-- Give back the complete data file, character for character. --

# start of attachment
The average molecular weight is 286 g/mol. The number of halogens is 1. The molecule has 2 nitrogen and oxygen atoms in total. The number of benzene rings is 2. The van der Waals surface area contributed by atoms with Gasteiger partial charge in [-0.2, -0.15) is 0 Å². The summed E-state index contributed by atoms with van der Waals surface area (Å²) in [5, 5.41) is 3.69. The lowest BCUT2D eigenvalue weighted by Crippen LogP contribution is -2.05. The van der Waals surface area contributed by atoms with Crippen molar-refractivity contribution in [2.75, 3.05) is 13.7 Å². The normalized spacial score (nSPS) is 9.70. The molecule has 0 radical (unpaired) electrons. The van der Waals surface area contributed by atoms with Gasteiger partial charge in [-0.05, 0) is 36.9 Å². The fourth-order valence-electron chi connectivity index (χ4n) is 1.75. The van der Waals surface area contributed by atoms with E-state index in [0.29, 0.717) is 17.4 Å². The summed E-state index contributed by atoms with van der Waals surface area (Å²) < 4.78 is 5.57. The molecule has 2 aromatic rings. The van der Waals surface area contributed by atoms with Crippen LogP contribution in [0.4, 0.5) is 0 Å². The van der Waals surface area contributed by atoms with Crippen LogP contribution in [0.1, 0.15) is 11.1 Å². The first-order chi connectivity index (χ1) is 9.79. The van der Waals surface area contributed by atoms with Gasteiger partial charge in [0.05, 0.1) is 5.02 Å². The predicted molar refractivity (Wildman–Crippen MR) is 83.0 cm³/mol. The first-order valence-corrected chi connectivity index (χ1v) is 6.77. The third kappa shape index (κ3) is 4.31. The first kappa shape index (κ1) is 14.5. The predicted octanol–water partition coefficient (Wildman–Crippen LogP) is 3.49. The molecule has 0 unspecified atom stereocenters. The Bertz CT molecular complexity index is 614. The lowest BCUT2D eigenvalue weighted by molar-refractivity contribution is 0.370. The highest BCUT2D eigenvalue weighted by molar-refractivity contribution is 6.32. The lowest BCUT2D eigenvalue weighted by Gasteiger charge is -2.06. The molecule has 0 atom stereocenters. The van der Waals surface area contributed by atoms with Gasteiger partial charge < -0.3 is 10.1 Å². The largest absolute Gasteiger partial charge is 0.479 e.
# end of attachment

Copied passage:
The average molecular weight is 286 g/mol. The number of halogens is 1. The molecule has 2 nitrogen and oxygen atoms in total. The number of benzene rings is 2. The van der Waals surface area contributed by atoms with Gasteiger partial charge in [-0.2, -0.15) is 0 Å². The summed E-state index contributed by atoms with van der Waals surface area (Å²) in [5, 5.41) is 3.69. The lowest BCUT2D eigenvalue weighted by Crippen LogP contribution is -2.05. The van der Waals surface area contributed by atoms with Crippen molar-refractivity contribution in [2.75, 3.05) is 13.7 Å². The normalized spacial score (nSPS) is 9.70. The molecule has 0 radical (unpaired) electrons. The van der Waals surface area contributed by atoms with Gasteiger partial charge in [-0.05, 0) is 36.9 Å². The fourth-order valence-electron chi connectivity index (χ4n) is 1.75. The van der Waals surface area contributed by atoms with E-state index in [0.29, 0.717) is 17.4 Å². The summed E-state index contributed by atoms with van der Waals surface area (Å²) < 4.78 is 5.57. The molecule has 2 aromatic rings. The van der Waals surface area contributed by atoms with Crippen LogP contribution in [0.4, 0.5) is 0 Å². The van der Waals surface area contributed by atoms with Crippen LogP contribution in [0.1, 0.15) is 11.1 Å². The first-order chi connectivity index (χ1) is 9.79. The van der Waals surface area contributed by atoms with Gasteiger partial charge in [0.05, 0.1) is 5.02 Å². The predicted molar refractivity (Wildman–Crippen MR) is 83.0 cm³/mol. The first-order valence-corrected chi connectivity index (χ1v) is 6.77. The third kappa shape index (κ3) is 4.31. The first kappa shape index (κ1) is 14.5. The predicted octanol–water partition coefficient (Wildman–Crippen LogP) is 3.49. The molecule has 0 unspecified atom stereocenters. The Bertz CT molecular complexity index is 614. The lowest BCUT2D eigenvalue weighted by molar-refractivity contribution is 0.370. The highest BCUT2D eigenvalue weighted by molar-refractivity contribution is 6.32. The lowest BCUT2D eigenvalue weighted by Gasteiger charge is -2.06. The molecule has 0 atom stereocenters. The van der Waals surface area contributed by atoms with Gasteiger partial charge < -0.3 is 10.1 Å². The largest absolute Gasteiger partial charge is 0.479 e.